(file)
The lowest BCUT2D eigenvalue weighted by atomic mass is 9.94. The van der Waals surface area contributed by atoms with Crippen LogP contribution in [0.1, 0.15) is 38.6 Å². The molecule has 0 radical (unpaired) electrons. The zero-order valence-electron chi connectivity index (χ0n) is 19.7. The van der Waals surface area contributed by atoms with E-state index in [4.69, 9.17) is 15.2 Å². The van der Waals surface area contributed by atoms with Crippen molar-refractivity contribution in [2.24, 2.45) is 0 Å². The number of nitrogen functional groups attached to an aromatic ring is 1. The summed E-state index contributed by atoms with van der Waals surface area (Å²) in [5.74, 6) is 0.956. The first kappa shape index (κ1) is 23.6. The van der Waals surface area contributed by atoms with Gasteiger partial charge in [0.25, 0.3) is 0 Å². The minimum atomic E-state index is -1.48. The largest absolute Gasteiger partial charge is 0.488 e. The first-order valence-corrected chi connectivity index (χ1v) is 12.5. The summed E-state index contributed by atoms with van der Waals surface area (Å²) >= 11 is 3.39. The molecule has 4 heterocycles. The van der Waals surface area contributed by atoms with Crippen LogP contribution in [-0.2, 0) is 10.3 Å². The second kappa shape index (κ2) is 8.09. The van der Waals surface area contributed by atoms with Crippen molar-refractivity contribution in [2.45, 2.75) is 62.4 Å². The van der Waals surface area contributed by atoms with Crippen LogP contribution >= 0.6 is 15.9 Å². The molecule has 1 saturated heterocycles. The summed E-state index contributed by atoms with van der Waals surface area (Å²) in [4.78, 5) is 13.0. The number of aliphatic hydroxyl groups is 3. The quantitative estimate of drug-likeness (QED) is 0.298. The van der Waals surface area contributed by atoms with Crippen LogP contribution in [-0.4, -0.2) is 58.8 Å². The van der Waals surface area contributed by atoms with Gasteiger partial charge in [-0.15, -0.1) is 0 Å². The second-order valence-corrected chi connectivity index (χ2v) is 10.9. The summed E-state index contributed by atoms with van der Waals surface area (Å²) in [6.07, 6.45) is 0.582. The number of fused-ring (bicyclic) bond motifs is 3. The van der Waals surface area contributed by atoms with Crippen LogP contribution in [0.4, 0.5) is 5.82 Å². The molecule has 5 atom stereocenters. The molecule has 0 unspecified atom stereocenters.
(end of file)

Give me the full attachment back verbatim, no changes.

The lowest BCUT2D eigenvalue weighted by atomic mass is 9.94. The van der Waals surface area contributed by atoms with Crippen LogP contribution in [0.1, 0.15) is 38.6 Å². The molecule has 0 radical (unpaired) electrons. The zero-order valence-electron chi connectivity index (χ0n) is 19.7. The van der Waals surface area contributed by atoms with E-state index in [4.69, 9.17) is 15.2 Å². The van der Waals surface area contributed by atoms with Crippen molar-refractivity contribution in [2.24, 2.45) is 0 Å². The number of nitrogen functional groups attached to an aromatic ring is 1. The summed E-state index contributed by atoms with van der Waals surface area (Å²) in [5.74, 6) is 0.956. The first kappa shape index (κ1) is 23.6. The van der Waals surface area contributed by atoms with Gasteiger partial charge in [0.25, 0.3) is 0 Å². The minimum atomic E-state index is -1.48. The largest absolute Gasteiger partial charge is 0.488 e. The first-order valence-corrected chi connectivity index (χ1v) is 12.5. The summed E-state index contributed by atoms with van der Waals surface area (Å²) >= 11 is 3.39. The molecule has 4 heterocycles. The van der Waals surface area contributed by atoms with Crippen LogP contribution in [-0.2, 0) is 10.3 Å². The second kappa shape index (κ2) is 8.09. The van der Waals surface area contributed by atoms with Crippen molar-refractivity contribution in [2.45, 2.75) is 62.4 Å². The van der Waals surface area contributed by atoms with Crippen LogP contribution >= 0.6 is 15.9 Å². The molecule has 1 saturated heterocycles. The summed E-state index contributed by atoms with van der Waals surface area (Å²) in [4.78, 5) is 13.0. The number of aliphatic hydroxyl groups is 3. The quantitative estimate of drug-likeness (QED) is 0.298. The van der Waals surface area contributed by atoms with Crippen LogP contribution in [-0.4, -0.2) is 58.8 Å². The van der Waals surface area contributed by atoms with Gasteiger partial charge in [-0.15, -0.1) is 0 Å². The second-order valence-corrected chi connectivity index (χ2v) is 10.9. The summed E-state index contributed by atoms with van der Waals surface area (Å²) in [6.07, 6.45) is 0.582. The number of fused-ring (bicyclic) bond motifs is 3. The van der Waals surface area contributed by atoms with Crippen LogP contribution in [0.4, 0.5) is 5.82 Å². The molecule has 5 atom stereocenters. The molecule has 0 unspecified atom stereocenters.